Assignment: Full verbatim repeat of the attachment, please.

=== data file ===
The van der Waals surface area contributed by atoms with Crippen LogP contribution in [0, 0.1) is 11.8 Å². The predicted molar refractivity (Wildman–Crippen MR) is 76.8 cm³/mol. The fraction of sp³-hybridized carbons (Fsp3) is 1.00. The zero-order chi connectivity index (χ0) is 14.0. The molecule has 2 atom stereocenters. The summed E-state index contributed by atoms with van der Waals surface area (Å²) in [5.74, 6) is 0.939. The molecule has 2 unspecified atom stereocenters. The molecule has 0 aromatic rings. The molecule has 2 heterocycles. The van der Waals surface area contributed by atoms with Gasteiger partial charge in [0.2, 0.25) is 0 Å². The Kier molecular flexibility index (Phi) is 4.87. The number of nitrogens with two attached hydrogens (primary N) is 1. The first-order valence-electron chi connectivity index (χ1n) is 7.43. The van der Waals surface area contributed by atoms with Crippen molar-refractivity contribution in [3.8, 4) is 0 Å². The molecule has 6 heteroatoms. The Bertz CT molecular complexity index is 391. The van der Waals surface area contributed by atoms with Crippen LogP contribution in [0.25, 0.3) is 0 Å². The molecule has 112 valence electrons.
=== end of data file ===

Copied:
The van der Waals surface area contributed by atoms with Crippen LogP contribution in [0, 0.1) is 11.8 Å². The predicted molar refractivity (Wildman–Crippen MR) is 76.8 cm³/mol. The fraction of sp³-hybridized carbons (Fsp3) is 1.00. The zero-order chi connectivity index (χ0) is 14.0. The molecule has 2 atom stereocenters. The summed E-state index contributed by atoms with van der Waals surface area (Å²) in [5.74, 6) is 0.939. The molecule has 2 unspecified atom stereocenters. The molecule has 0 aromatic rings. The molecule has 2 heterocycles. The van der Waals surface area contributed by atoms with Gasteiger partial charge in [0.2, 0.25) is 0 Å². The Kier molecular flexibility index (Phi) is 4.87. The number of nitrogens with two attached hydrogens (primary N) is 1. The first-order valence-electron chi connectivity index (χ1n) is 7.43. The van der Waals surface area contributed by atoms with Crippen molar-refractivity contribution in [3.8, 4) is 0 Å². The molecule has 6 heteroatoms. The Bertz CT molecular complexity index is 391. The van der Waals surface area contributed by atoms with Crippen LogP contribution in [0.25, 0.3) is 0 Å². The molecule has 112 valence electrons.